Design Feature > Daksha’s Varanasi
Dakshayini Gowda is a remarkable woman. And what I have here is just a thread from the ingenuous fabric she’s weaving for society. Her efforts come together in ‘Sanchali’ which she set up to work towards two ends; to create avenues for financial dependence for rural women, and to demystify history for children by creating musuems they could touch, interact with, even help set up, in their own schools. One of the works that came out of her organisation Sanchali’s work with women in Karnataka was ‘Varanasi’ – a collection of jewelry recycled from scrap Banarasi material. The result is so beautiful and elegant that it makes me want to own an entire jewelry box of them.
On the inspiration: Handed down for many generations without any training, Indian grandmothers have creatively conjured up designs and crafts out of everyday excess scrap materials like broken bangle fragments, textile scrap, seeds etc. A lost tradition in today’s world of recycling plastics and other man-made wastes, salvaging natural remnants, like tree bark shed during seasonal changes, as sources of artistic mediums, is a dying trade. Not only saving artisans a trip to the market for art supplies, but also these mother-earth provisions are readily available at no cost at all. Inspired by this novel system of waste management which is part of our age old tradition, my goal is to revive this dying tradition lost to modernization as well as encouraging art novices and connoisseurs to draw upon their proclivity for nature.
On this collection: Varanasi. The legendary city at the banks of the mighty Ganga River. For ages this place has been radiating a strong mystical image both within India and the west, marveled for its never-resting life around Mother Ganga where Religion melts into Magic, as well as for the traditional Banarasi hand-woven Silks. This Collection aims at bringing to you along with a small piece of this precious material, a small piece of the age-old magic of this holy and genuine piece of Varanasi.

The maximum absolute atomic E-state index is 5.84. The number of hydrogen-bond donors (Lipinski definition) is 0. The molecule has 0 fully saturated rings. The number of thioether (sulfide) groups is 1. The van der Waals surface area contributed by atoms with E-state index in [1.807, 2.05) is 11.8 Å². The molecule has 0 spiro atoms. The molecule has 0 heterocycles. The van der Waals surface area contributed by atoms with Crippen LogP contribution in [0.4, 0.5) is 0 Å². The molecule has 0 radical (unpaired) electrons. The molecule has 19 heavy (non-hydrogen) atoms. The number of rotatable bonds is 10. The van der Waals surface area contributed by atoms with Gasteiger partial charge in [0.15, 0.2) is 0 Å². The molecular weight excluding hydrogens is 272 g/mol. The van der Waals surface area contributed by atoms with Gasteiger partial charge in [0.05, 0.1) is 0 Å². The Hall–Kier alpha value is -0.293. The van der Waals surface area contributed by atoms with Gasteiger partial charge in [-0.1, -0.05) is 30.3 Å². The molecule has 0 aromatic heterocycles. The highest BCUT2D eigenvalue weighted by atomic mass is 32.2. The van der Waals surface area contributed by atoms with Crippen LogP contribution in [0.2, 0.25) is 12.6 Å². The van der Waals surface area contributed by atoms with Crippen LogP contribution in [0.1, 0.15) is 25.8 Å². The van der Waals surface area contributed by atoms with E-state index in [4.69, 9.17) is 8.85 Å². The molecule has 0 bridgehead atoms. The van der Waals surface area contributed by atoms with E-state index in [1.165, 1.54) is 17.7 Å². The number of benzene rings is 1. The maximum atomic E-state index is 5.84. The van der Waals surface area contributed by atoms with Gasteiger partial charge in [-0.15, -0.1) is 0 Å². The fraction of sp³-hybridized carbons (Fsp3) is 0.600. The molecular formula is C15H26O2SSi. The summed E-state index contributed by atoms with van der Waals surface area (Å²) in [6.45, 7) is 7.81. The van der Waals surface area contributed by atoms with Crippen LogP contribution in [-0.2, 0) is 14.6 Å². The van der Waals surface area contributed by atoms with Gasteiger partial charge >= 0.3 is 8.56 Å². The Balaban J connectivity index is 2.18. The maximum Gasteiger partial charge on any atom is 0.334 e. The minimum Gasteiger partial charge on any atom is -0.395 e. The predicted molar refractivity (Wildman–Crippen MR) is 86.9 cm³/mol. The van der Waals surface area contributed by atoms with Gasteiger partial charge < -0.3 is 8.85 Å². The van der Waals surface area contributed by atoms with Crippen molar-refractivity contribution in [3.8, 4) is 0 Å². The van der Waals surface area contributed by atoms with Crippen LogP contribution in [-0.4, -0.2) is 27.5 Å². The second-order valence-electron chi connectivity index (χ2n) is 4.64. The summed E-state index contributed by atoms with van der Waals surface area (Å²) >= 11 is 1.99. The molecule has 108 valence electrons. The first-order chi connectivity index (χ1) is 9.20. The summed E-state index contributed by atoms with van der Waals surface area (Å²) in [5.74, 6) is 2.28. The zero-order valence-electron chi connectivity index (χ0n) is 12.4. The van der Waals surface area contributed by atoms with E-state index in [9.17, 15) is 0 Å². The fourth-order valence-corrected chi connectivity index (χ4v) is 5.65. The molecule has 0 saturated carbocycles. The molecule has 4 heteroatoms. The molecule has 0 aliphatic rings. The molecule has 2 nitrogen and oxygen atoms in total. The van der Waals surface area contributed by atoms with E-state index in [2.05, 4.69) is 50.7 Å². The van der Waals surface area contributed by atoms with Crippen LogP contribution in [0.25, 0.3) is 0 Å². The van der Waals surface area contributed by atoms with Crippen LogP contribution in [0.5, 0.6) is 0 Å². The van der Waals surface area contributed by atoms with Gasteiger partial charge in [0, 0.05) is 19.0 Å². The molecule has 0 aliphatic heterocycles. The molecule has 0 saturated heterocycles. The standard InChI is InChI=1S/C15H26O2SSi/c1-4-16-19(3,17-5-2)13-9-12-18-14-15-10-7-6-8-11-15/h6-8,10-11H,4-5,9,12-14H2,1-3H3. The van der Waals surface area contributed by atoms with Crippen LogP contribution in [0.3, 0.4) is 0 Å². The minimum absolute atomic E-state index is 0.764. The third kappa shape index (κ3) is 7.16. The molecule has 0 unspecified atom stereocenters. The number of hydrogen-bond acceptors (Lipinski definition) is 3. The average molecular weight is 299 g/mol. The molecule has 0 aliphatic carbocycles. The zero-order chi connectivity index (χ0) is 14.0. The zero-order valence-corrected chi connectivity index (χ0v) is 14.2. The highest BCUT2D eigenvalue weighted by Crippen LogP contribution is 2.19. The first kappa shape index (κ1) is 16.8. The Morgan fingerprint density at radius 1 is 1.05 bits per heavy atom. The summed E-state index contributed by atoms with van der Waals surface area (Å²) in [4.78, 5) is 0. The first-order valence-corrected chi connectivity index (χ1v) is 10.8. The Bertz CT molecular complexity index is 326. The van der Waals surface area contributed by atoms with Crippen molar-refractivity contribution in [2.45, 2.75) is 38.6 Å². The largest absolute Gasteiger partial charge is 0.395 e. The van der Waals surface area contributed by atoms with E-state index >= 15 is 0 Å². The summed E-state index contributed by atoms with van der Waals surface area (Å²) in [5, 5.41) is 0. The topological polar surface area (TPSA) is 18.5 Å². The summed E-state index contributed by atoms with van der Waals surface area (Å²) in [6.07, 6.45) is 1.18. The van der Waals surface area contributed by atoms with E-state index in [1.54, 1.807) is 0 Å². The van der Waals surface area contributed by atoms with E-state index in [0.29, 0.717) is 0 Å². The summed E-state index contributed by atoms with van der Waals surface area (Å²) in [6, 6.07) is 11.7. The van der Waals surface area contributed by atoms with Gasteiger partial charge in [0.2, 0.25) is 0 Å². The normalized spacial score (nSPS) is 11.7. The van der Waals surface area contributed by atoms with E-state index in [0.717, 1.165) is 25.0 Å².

My intention is to recycle this precious material to the fullest, using leftover that is thrown by tailors, weavers or an old sari which is out of use. These scraps are transformed into work of art or an expression of the craftsmen of today. This jewellery is sequenced with stone, glass, clay beads. Or bark of a tree, wood or seed which are naturally found to add to the aesthetics of the craft in its traditional way. Still adhering to the authenticity and aesthetics of the product, the jewellery is uniquely designed and created out of recycled material from nature while its exterior packaging imparts an educational message to its consumers. My goal is to revive this dying tradition lost to modernization as well as encouraging art novices and connoisseurs to draw upon their proclivity for nature.
On Sanchali: ‘Sanchali’ means movement in Sanskrit and aims to be a bridge between past civilisations and modern day living. This project is based on the historic arts and crafts from various periods. It attempts to revive traditional Indian art forms as well as shatter the “stuffy” image of museum-learning by taking the museum experience out to a more public domain. Sanchali conducts workshops in both rural and urban areas. It’s mission is that every school should have a space where viewers can touch and engage with artifacts and be involved with museum development. Sanchali also works with rural women to teach them life skills that give them financial independence and confidence. The Varanasi collection is produced by village women in Karnataka with design inputs from Daksha. This project has become a livelyhood project for these women.
Dakshayini Gowda is a designer + museologist + archaeologist from MSU Baroda and runs Sanchali. You could also write to her on sanchali(dot)in(at)gmail(dot)com
Thank you Raina.
Filed under: Indian Craft, Indian Product Design | 49 Comments
Tags: Banarasi, Dakshayini Gowda, Earrings, Sanchali, Varanasi, Waste fabric
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